Juda studied photography under Lucia Moholy (wife of László Moholy-Nagy) formerly of the Bauhaus and started her long career in a commercial studio as “dark room boy”. In 1940, Hans became founding publisher and editor of The Ambassador, The British Export Magazine. Juda would later join the magazine as associate editor and fashion photographer as, unlike Hans, she spoke fluent English.

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Elsbeth Juda via

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Elsbeth Juda via

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Elsbeth Juda via

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Elsbeth Juda via

Amazing Fashion Photography by Lillian Bassman

Lillian Bassman (1917–2012) was a photographer, art director, and painter best known for her work in fashion photography.

Bassman wanted to be a dancer, but an injury to her heel crushed that hope. Instead, she attended a vocational high school and studied textile design. She graduated in 1933.

From the 1940s until the 1960s Bassman worked as a fashion photographer for Junior Bazaar and later at Harper’s Bazaar where she promoted the careers of photographers such as Richard Avedon, Robert Frank, Louis Faurer and Arnold Newman. Under the guidance of the Russian emigrant, Alexey Brodovitch, she began to photograph her model subjects primarily in black and white. Her work was published for the most part in Harper’s Bazaar from 1950 to 1965.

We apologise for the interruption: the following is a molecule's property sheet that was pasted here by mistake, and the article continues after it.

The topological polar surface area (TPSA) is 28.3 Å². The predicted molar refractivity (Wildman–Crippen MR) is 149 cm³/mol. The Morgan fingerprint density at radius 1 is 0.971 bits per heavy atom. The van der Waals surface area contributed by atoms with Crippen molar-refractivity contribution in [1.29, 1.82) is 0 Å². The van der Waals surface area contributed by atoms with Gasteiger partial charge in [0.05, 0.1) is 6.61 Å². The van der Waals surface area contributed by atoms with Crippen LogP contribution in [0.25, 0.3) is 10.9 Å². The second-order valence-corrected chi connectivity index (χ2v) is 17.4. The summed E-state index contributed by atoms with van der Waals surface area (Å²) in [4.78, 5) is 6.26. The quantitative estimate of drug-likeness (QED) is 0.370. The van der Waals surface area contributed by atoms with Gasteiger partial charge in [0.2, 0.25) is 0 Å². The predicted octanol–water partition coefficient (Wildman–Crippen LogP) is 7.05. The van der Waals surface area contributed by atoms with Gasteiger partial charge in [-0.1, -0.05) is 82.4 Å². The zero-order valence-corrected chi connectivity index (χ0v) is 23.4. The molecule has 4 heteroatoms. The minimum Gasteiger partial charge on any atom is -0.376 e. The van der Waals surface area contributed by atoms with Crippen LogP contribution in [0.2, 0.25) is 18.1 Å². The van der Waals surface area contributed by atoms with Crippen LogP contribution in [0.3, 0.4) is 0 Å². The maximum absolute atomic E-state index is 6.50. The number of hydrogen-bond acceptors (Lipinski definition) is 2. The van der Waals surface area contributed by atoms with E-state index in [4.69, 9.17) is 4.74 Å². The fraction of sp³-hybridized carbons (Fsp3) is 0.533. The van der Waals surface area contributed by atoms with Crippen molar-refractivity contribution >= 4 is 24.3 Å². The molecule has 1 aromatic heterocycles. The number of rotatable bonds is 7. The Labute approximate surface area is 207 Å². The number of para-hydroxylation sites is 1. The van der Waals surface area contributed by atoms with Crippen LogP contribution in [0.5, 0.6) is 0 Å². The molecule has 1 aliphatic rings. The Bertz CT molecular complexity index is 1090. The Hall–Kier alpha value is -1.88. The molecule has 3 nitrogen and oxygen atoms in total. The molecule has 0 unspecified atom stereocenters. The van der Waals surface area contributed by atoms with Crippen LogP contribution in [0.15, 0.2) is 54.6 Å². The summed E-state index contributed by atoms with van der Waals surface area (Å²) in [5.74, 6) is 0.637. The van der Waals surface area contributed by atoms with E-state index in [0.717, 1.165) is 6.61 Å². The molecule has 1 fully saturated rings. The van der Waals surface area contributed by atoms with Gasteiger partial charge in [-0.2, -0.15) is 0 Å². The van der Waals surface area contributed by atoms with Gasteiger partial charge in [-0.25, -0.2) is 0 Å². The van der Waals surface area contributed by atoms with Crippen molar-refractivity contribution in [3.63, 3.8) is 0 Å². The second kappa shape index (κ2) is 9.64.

By the 1970s Bassman’s interest in pure form in her fashion photography was out of vogue. She turned to her own photo projects and abandoned fashion photography. In doing so she tossed out 40 years of negatives and prints – her life’s work. A forgotten bag filled with hundreds of images was discovered over 20 years later. Bassman’s fashion photographic work began to be re-appreciated in the 1990s.

The most notable qualities about her photographic work are the high contrasts between light and dark, the graininess of the finished photos, and the geometric placement and camera angles of the subjects. Bassman became one of the last great woman photographers in the world of fashion.

 

Lillian Bassman via

Lillian Bassman. Barbara Mullen (Blowing Kiss VARIANT), Harper’s Bazaar via

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Lillian Bassman. More Fashion Mileage per Dress, Barbara Vaughn, New York via

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Lillian Bassman. Southwest Passage – Sunset Pink: Model unknown, pajamas via

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Lillian Bassman, wedding dress via

Lillian Bassman. Fantasy on the Dance Floor: Barbara Mullen in a Christian Dior Dress, Paris. Harper’s Bazaar, 1949 via

Lillian Bassman via

Amazing Vintage Fashion Photography by George Platt Lynes (1940s)

George Platt Lynes (April 15, 1907 – December 6, 1955) was an American fashion and commercial photographer who worked in the 1930s and 1940s.

He developed close friendships within a larger circle of artists including Jean Cocteau and Julien Levy, the art dealer and critic. Levy would exhibit his photographs in his gallery in New York City in 1932 and Lynes would open his studio there that same year.